- Petition 81315 would add a conflict of interest policy and amend Paragraph 2607.2 of the 2004 Book of Discipline to direct the method of how decisions are made public and mandate that published decisions include the names of participating members of the council and how they voted on each decision. These mandates "infringe on the Judicial Council's authority" granted in Paragraphs 55-57 of the constitution, the ruling states.
- Petition 80148 would require that all nine members or alternates of the Judicial Council be present to consider any question of the constitutionality of General Conference actions. Paragraph 2608 of the 2004 Book of Discipline determines seven as the number of council members needed for a quorum. It also provides that rulings on issues related to constitutionality of General Conference actions require a "super majority" of six votes. "It follows that the General Conference likewise has the authority to require that all seats of the Judicial Council be filled whenever a constitutional issue involving an act of the General Conference is before it..."
The council cautioned that while such a requirement was constitutional, it might have unintended consequences. Emergencies such as illness "may mitigate against imposing such an inflexible rule," the council said. "Moreover, such a requirement would permit one member to remove himself or herself from the deliberations to prevent the Judicial Council from discharging its responsibilities."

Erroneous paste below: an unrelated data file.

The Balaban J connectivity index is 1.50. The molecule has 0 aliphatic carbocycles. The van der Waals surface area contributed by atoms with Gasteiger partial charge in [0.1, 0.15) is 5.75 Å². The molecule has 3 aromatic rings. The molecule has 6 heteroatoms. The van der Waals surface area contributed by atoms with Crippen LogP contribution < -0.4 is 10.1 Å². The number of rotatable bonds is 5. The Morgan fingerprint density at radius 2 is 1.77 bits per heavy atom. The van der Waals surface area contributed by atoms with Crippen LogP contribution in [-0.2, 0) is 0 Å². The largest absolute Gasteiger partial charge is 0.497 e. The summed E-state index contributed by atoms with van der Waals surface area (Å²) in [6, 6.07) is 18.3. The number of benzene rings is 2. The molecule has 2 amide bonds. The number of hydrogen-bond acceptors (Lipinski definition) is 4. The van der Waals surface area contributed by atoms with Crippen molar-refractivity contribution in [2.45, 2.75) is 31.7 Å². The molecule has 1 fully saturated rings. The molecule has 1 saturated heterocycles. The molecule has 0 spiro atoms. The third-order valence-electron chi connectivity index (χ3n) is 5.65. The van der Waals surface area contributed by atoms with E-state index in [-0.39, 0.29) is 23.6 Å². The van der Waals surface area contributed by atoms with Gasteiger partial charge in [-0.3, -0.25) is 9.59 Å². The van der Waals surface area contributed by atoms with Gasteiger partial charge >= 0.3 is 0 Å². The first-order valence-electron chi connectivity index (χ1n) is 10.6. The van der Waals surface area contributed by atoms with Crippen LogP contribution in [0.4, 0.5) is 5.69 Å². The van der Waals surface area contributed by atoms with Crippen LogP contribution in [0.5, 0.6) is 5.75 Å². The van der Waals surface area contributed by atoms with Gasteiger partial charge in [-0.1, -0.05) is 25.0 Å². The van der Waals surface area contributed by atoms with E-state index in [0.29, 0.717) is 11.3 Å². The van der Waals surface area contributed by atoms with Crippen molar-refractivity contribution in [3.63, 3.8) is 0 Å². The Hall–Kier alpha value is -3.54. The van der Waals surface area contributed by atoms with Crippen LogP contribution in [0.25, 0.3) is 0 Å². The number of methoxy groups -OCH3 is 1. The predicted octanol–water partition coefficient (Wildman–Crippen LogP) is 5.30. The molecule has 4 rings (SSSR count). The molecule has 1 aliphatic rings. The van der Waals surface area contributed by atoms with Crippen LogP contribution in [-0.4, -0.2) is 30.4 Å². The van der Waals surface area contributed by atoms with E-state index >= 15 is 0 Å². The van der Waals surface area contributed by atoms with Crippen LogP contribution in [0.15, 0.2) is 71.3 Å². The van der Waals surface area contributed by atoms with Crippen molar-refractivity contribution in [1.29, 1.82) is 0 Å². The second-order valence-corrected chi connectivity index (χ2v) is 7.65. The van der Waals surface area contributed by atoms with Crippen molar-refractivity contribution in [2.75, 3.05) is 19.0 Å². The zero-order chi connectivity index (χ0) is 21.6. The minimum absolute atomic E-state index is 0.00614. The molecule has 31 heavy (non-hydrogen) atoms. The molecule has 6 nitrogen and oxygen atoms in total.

The council also released a ruling on another item from the General Conference. In Memorandum 1095, the council ruled that a jurisdictional conference cannot adopt a rule that is in conflict with the Discipline. Specifically, the decision said that a jurisdictional conference rule that infringes on the right of a general conference delegate to be considered and/or elected to general and jurisdictional boards and agencies is in violation of Paragraph 705.1(b) of the 2004 Book of Discipline.
The ruling responded to a request from the South Central Jurisdiction College of Bishops for a decision "regarding the constitutionality of a rule adopted by the South Central Jurisdictional Conference limiting the right of a Jurisdictional Nominating Committee from nominating certain members of the committee for a position on a general or jurisdictional board or agency."
In response, the Judicial Council said that the rule was in conflict with Paragraph 705.1(b), which states that "each annual and missionary conference in the United States shall nominate the persons most recently elected as delegates to General Conference to the jurisdictional pool."
*Caldwell is editor of the Virginia United Methodist Advocate and covers the Judicial Council for United Methodist News Service.